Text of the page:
The Detroit Institute of Arts (DIA) has been my personal temple for many years. It began decades previous when my elementary school took my class on a perfunctory field trip there. It was then that I was exposed to art, and the great artists. I would like to report on this blog how I was in awe and my reverence began that day. On the contrary, I was the typical obnoxious student making slightly inappropriate and immature remarks to my peers. But, something did stir. It was more of a ruffling of my feathers in the gentlest of breezes. A small touch of an awakening, much like a touch of a cold, like the sniffles.
The DIA left a mark on me, even through my pre-adolescent glaze. It wasn’t until I was an undergraduate student that I returned to the halls, and galleries of the DIA. By then, I was hooked on the paintings, sculptures, murals, relics, and photographs. It had in my twenties become my mecca.
I recently returned after a lengthy hiatus. Children and a full time job would do that to the best museum goer. I decided a few weeks ago that I needed to run away from my hefty adult responsibilities and return to the DIA. I yearned for a psychological and spiritual reprieve. There is no better place to reconnect with the deeply felt artistic and spiritual energy revolving within me than the DIA.
The pervading silence was perturbed only by the occasion adult also shuffling through the galleries and the boisterousness of children mirroring my first DIA visit. And, as I spent the afternoon in a mostly empty museum, I began to understand where my reverence was originating. It was from the works and artists themselves. I was unencumbered by the necessity to communicate with a friend, and so I could hear the voices of the artists, through their works.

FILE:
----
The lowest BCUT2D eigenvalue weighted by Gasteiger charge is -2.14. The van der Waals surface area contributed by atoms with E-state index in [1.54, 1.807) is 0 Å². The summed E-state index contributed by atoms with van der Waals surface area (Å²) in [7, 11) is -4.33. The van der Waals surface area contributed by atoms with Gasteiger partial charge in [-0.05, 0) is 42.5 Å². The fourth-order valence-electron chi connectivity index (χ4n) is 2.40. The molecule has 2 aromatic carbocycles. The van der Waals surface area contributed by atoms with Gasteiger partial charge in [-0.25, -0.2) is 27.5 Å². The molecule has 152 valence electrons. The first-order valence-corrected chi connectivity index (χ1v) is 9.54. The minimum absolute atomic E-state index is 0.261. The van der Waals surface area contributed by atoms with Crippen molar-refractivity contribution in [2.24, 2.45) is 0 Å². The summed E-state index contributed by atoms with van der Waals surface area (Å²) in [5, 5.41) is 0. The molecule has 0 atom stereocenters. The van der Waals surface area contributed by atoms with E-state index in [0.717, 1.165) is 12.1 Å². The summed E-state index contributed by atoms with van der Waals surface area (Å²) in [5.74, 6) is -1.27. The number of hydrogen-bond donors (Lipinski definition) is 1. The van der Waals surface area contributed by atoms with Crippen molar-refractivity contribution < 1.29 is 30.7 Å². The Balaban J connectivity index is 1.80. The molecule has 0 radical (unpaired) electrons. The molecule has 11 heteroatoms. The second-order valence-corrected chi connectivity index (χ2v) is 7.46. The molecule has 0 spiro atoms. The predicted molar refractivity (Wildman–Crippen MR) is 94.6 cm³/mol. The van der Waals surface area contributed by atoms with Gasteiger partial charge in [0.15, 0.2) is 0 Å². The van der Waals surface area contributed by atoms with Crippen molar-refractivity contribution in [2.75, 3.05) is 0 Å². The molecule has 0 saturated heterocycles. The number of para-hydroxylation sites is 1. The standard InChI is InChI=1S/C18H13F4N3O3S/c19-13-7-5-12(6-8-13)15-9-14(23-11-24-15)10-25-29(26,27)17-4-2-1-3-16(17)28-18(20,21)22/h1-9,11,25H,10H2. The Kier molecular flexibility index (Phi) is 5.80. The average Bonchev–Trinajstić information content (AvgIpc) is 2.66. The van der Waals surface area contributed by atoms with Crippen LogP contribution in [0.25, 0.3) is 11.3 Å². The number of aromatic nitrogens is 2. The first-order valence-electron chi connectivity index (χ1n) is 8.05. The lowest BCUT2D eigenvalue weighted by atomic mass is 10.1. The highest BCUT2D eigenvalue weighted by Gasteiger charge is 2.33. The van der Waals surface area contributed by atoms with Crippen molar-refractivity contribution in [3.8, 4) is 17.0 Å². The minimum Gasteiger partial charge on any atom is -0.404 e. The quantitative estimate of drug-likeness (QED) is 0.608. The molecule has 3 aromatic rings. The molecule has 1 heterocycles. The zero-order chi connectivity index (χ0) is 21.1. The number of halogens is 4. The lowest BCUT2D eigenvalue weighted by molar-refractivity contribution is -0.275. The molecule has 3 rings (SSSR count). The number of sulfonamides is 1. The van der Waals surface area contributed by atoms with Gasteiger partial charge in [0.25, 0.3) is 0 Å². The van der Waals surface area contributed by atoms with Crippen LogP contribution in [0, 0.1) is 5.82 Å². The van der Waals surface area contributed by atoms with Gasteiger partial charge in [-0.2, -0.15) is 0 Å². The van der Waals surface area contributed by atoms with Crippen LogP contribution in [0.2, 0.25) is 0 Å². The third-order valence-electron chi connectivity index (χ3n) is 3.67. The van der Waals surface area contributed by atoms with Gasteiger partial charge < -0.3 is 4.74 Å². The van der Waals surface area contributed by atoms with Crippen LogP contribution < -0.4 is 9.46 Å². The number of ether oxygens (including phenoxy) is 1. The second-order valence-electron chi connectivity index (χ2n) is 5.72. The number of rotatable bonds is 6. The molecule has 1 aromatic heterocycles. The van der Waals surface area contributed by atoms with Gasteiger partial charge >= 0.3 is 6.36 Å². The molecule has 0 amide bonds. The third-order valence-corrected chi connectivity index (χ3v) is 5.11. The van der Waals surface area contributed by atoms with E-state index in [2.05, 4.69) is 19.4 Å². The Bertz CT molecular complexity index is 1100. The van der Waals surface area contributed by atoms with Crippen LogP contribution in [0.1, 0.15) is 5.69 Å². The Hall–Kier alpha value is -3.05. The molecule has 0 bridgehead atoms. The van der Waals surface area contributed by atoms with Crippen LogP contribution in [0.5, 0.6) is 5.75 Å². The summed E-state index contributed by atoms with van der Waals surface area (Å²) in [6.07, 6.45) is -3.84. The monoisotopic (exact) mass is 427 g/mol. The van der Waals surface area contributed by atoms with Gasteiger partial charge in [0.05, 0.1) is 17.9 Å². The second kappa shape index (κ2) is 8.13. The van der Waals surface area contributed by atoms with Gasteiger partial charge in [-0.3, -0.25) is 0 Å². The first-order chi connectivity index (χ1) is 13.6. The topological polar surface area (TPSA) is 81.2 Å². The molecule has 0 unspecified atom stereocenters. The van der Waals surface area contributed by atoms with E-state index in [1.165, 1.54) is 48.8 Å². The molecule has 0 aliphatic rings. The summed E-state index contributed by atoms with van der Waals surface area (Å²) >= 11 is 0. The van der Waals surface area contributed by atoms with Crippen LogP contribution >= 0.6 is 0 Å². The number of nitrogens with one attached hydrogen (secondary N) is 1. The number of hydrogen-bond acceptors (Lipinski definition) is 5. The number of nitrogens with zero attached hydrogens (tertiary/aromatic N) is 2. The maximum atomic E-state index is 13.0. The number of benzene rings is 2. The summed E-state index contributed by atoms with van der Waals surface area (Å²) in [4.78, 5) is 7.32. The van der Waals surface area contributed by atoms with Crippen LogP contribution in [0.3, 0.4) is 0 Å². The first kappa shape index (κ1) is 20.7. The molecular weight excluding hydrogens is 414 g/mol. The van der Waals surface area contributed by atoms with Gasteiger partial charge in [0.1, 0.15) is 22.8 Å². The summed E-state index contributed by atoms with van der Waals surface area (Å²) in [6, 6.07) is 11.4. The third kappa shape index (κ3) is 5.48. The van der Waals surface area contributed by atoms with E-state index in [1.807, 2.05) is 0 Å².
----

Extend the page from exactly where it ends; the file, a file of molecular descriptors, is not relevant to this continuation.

I felt them reaching toward me in the imprints made by their hands and brush strokes. The artists spoke to me, and by my viewing, I reciprocated that relationship, in the deep communicative reverence of artist to viewer. They whispered through the aesthetic halls, not in words, but in waves of impressions across time, space, and language. My soul heard those whisperings and I was filled with an equally intimate relationship as any house of worship. In the silence, I felt the presence of artists, long dead, still speaking through the impressions of their visions.
I am thankful for such places as the DIA, where time wavers and melts, and whispers from generations past are heard from the artists’ voices.
“There are always two people in every picture: the photographer and viewer.” By Ansel Adams